On the Job
Weatherization Technicians work to make homes more energy efficient. They perform tasks such as repairing windows, insulating air ducts, and recommending more weatherization options for homeowners. They may also perform energy audits.
This career requires time standing, walking, or running.
Typical Work Tasks
People who work in this career often:
- Clean equipment or facilities.
- Inspect completed work to ensure proper installation.
- Inspect industrial or commercial equipment to ensure proper operation.
- Inspect work sites to determine condition or necessary repairs.
- Prepare operational reports.
- Record operational or environmental data.
- Apply material to fill gaps in surfaces.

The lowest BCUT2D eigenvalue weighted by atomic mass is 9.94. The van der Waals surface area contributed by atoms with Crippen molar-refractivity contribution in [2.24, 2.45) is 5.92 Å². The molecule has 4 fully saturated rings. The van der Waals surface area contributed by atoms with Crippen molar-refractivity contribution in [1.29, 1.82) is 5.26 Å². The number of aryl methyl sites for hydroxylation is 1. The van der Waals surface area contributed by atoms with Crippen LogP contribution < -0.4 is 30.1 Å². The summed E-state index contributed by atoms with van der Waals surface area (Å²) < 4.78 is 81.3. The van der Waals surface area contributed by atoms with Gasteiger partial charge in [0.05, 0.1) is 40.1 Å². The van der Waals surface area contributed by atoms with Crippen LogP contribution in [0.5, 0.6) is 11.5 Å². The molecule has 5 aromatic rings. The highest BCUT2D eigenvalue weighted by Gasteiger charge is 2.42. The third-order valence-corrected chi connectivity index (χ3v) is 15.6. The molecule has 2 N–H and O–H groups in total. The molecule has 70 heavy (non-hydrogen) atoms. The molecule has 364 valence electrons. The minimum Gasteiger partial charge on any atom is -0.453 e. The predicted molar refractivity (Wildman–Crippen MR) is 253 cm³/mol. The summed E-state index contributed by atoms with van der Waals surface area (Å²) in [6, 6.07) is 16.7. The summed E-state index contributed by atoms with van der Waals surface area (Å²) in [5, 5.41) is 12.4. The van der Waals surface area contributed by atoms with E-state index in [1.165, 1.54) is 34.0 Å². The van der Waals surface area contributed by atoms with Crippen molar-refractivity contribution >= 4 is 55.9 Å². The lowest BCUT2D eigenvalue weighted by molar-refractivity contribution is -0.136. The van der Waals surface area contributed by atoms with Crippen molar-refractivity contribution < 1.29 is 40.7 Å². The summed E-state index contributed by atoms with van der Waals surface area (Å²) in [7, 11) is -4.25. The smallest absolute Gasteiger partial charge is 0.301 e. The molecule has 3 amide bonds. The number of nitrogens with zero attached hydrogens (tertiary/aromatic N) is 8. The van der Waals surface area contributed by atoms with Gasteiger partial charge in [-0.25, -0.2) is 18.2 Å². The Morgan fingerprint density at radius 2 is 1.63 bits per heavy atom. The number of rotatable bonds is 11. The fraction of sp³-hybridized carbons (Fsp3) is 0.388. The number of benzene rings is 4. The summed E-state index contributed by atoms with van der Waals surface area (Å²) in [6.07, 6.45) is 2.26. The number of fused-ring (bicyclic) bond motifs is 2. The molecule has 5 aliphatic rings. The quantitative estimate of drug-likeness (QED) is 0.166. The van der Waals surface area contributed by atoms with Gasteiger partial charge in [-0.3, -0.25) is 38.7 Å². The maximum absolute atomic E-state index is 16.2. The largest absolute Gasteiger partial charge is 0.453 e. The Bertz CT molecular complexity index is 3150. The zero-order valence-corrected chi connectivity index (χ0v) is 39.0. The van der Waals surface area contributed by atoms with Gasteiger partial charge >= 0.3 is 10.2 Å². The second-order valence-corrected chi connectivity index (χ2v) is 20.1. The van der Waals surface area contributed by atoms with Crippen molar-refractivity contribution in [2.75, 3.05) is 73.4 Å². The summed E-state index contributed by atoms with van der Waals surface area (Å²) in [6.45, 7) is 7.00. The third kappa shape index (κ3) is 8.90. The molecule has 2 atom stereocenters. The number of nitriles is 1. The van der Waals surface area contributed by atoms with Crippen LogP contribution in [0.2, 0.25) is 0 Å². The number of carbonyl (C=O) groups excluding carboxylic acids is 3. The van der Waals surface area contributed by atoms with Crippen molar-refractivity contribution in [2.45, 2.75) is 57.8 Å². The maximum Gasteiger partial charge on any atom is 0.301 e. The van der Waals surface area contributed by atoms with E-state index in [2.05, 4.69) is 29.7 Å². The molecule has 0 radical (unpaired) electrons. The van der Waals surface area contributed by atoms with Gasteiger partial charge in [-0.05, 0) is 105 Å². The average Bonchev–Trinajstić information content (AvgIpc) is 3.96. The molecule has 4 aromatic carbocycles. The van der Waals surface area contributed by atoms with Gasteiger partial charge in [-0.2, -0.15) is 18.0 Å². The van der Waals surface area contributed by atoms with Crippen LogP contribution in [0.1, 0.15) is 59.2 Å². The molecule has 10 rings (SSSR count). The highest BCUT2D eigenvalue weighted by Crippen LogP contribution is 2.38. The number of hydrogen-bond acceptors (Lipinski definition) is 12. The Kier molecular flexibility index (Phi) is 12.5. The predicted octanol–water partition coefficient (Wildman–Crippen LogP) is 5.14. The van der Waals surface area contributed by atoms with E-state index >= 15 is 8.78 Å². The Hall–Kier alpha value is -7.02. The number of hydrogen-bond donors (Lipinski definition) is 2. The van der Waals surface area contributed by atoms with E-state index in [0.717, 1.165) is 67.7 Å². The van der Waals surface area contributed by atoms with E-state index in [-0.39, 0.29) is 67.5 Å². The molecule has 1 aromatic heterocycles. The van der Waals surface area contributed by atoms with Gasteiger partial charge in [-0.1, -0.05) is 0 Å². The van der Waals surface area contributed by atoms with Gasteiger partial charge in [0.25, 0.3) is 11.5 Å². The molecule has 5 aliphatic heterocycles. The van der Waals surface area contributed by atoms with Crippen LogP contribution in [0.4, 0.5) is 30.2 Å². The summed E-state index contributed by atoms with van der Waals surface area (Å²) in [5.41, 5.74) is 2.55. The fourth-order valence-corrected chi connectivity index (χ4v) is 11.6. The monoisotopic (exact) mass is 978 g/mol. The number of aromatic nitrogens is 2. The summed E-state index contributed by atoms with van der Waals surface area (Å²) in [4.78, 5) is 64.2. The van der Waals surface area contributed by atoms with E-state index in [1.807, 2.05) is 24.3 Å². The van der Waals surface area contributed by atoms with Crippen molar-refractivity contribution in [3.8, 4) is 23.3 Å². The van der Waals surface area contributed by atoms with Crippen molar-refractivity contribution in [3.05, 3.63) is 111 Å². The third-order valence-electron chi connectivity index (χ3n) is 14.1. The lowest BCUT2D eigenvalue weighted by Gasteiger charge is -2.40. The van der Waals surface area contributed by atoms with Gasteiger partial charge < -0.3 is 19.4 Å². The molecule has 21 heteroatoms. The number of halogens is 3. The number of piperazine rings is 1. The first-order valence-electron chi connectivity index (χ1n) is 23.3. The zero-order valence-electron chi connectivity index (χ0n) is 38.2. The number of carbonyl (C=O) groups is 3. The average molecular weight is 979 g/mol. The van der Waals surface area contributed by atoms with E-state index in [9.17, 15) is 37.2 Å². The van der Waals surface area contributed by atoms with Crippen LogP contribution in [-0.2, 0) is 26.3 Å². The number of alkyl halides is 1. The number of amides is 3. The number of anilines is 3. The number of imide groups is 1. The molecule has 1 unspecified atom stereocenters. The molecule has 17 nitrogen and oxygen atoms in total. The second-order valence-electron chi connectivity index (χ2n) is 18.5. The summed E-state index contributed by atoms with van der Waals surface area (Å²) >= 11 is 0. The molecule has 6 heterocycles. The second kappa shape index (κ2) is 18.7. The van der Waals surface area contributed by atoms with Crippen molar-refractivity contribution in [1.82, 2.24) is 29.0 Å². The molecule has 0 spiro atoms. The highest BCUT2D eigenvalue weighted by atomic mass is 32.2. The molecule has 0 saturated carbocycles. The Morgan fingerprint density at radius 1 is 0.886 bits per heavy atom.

- Install building fixtures.
- Install doors or windows.
- Install green structural components, equipment or systems.
Typical Working Conditions
- Having face-to-face discussions.
- Wearing common protective or safety equipment such as safety shoes, glasses, gloves, hearing protection, hard hats, or life jackets.
- Working with a group or team.
- Working outdoors exposed to weather.
- Working in cramped work spaces or in awkward positions.
- Using your hands to handle, control, or feel objects, tools, or controls.
- Responsibility for others' health and safety.
- Meeting strict deadlines.
- Freedom to make decisions without supervision.
- Exposure to hazardous equipment.
- The importance of being accurate or exact.
This page includes information from the O*NET 24.2 Database by the U.S. Department of Labor, Employment and Training Administration (USDOL/ETA). Used under the CC BY 4.0 license. O*NET® is a trademark of USDOL/ETA.
Source: You can learn about our data sources in the About Us section.